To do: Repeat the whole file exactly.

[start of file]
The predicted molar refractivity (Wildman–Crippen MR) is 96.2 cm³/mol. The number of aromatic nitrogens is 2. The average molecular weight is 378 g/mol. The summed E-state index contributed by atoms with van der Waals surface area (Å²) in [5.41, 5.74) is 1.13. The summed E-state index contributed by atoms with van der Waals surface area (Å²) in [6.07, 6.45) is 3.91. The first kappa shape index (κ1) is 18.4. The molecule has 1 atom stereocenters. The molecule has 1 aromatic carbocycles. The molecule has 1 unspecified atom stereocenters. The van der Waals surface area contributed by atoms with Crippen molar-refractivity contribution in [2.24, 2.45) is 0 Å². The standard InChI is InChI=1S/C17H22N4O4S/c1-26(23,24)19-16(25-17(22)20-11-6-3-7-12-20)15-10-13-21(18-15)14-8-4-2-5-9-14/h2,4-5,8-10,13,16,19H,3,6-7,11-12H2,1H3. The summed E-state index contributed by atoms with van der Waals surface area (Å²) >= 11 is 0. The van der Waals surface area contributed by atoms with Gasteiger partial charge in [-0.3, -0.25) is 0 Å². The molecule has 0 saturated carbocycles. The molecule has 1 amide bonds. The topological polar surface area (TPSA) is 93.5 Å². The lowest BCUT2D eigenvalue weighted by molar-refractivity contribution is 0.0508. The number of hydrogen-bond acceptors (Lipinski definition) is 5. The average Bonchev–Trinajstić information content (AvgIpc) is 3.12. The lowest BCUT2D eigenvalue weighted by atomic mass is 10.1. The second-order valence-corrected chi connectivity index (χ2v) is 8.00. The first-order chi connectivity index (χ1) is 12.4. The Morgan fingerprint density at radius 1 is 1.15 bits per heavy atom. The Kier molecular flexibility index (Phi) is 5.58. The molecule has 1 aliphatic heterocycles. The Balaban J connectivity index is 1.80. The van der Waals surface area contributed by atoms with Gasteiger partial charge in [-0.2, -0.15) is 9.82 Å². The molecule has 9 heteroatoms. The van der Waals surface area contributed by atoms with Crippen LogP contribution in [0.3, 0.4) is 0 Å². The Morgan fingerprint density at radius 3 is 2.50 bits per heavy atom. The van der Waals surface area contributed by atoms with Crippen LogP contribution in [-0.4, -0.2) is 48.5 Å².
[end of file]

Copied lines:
The predicted molar refractivity (Wildman–Crippen MR) is 96.2 cm³/mol. The number of aromatic nitrogens is 2. The average molecular weight is 378 g/mol. The summed E-state index contributed by atoms with van der Waals surface area (Å²) in [5.41, 5.74) is 1.13. The summed E-state index contributed by atoms with van der Waals surface area (Å²) in [6.07, 6.45) is 3.91. The first kappa shape index (κ1) is 18.4. The molecule has 1 atom stereocenters. The molecule has 1 aromatic carbocycles. The molecule has 1 unspecified atom stereocenters. The van der Waals surface area contributed by atoms with Crippen molar-refractivity contribution in [2.24, 2.45) is 0 Å². The standard InChI is InChI=1S/C17H22N4O4S/c1-26(23,24)19-16(25-17(22)20-11-6-3-7-12-20)15-10-13-21(18-15)14-8-4-2-5-9-14/h2,4-5,8-10,13,16,19H,3,6-7,11-12H2,1H3. The summed E-state index contributed by atoms with van der Waals surface area (Å²) >= 11 is 0. The van der Waals surface area contributed by atoms with Gasteiger partial charge in [-0.3, -0.25) is 0 Å². The molecule has 0 saturated carbocycles. The molecule has 1 amide bonds. The topological polar surface area (TPSA) is 93.5 Å². The lowest BCUT2D eigenvalue weighted by molar-refractivity contribution is 0.0508. The number of hydrogen-bond acceptors (Lipinski definition) is 5. The average Bonchev–Trinajstić information content (AvgIpc) is 3.12. The lowest BCUT2D eigenvalue weighted by atomic mass is 10.1. The second-order valence-corrected chi connectivity index (χ2v) is 8.00. The first-order chi connectivity index (χ1) is 12.4. The Morgan fingerprint density at radius 1 is 1.15 bits per heavy atom. The Kier molecular flexibility index (Phi) is 5.58. The molecule has 1 aliphatic heterocycles. The Balaban J connectivity index is 1.80. The van der Waals surface area contributed by atoms with Gasteiger partial charge in [-0.2, -0.15) is 9.82 Å². The molecule has 9 heteroatoms. The van der Waals surface area contributed by atoms with Crippen LogP contribution in [0.3, 0.4) is 0 Å². The Morgan fingerprint density at radius 3 is 2.50 bits per heavy atom. The van der Waals surface area contributed by atoms with Crippen LogP contribution in [-0.4, -0.2) is 48.5 Å².